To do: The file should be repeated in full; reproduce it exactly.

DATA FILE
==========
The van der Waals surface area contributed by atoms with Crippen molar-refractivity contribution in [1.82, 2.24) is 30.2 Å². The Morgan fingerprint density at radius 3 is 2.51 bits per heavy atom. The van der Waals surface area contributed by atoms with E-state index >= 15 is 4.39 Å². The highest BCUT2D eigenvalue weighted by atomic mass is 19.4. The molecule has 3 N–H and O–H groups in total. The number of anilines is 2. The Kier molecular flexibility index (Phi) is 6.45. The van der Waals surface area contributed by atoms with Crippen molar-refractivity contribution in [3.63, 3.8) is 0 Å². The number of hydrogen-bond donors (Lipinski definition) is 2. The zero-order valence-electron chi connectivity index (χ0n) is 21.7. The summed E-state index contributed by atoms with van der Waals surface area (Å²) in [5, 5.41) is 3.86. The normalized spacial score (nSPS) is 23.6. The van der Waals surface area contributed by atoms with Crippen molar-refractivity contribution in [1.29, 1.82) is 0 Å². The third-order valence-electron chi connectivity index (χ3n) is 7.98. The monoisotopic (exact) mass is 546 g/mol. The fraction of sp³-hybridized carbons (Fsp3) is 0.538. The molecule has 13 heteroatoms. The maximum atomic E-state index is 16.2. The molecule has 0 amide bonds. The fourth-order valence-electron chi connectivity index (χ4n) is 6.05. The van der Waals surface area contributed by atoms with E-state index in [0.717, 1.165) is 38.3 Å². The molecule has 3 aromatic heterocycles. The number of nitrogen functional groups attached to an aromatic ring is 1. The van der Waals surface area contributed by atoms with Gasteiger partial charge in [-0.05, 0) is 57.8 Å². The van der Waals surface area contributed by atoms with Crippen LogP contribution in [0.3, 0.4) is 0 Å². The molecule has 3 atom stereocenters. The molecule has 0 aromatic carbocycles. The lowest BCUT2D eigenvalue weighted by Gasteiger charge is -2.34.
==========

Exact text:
The van der Waals surface area contributed by atoms with Crippen molar-refractivity contribution in [1.82, 2.24) is 30.2 Å². The Morgan fingerprint density at radius 3 is 2.51 bits per heavy atom. The van der Waals surface area contributed by atoms with E-state index >= 15 is 4.39 Å². The highest BCUT2D eigenvalue weighted by atomic mass is 19.4. The molecule has 3 N–H and O–H groups in total. The number of anilines is 2. The Kier molecular flexibility index (Phi) is 6.45. The van der Waals surface area contributed by atoms with Crippen molar-refractivity contribution in [3.63, 3.8) is 0 Å². The number of hydrogen-bond donors (Lipinski definition) is 2. The zero-order valence-electron chi connectivity index (χ0n) is 21.7. The summed E-state index contributed by atoms with van der Waals surface area (Å²) in [5, 5.41) is 3.86. The normalized spacial score (nSPS) is 23.6. The van der Waals surface area contributed by atoms with Crippen molar-refractivity contribution in [1.29, 1.82) is 0 Å². The third-order valence-electron chi connectivity index (χ3n) is 7.98. The monoisotopic (exact) mass is 546 g/mol. The fraction of sp³-hybridized carbons (Fsp3) is 0.538. The molecule has 13 heteroatoms. The maximum atomic E-state index is 16.2. The molecule has 0 amide bonds. The fourth-order valence-electron chi connectivity index (χ4n) is 6.05. The van der Waals surface area contributed by atoms with E-state index in [0.717, 1.165) is 38.3 Å². The molecule has 3 aromatic heterocycles. The number of nitrogen functional groups attached to an aromatic ring is 1. The van der Waals surface area contributed by atoms with Gasteiger partial charge in [-0.05, 0) is 57.8 Å². The van der Waals surface area contributed by atoms with Crippen LogP contribution in [0.3, 0.4) is 0 Å². The molecule has 3 atom stereocenters. The molecule has 0 aromatic carbocycles. The lowest BCUT2D eigenvalue weighted by Gasteiger charge is -2.34.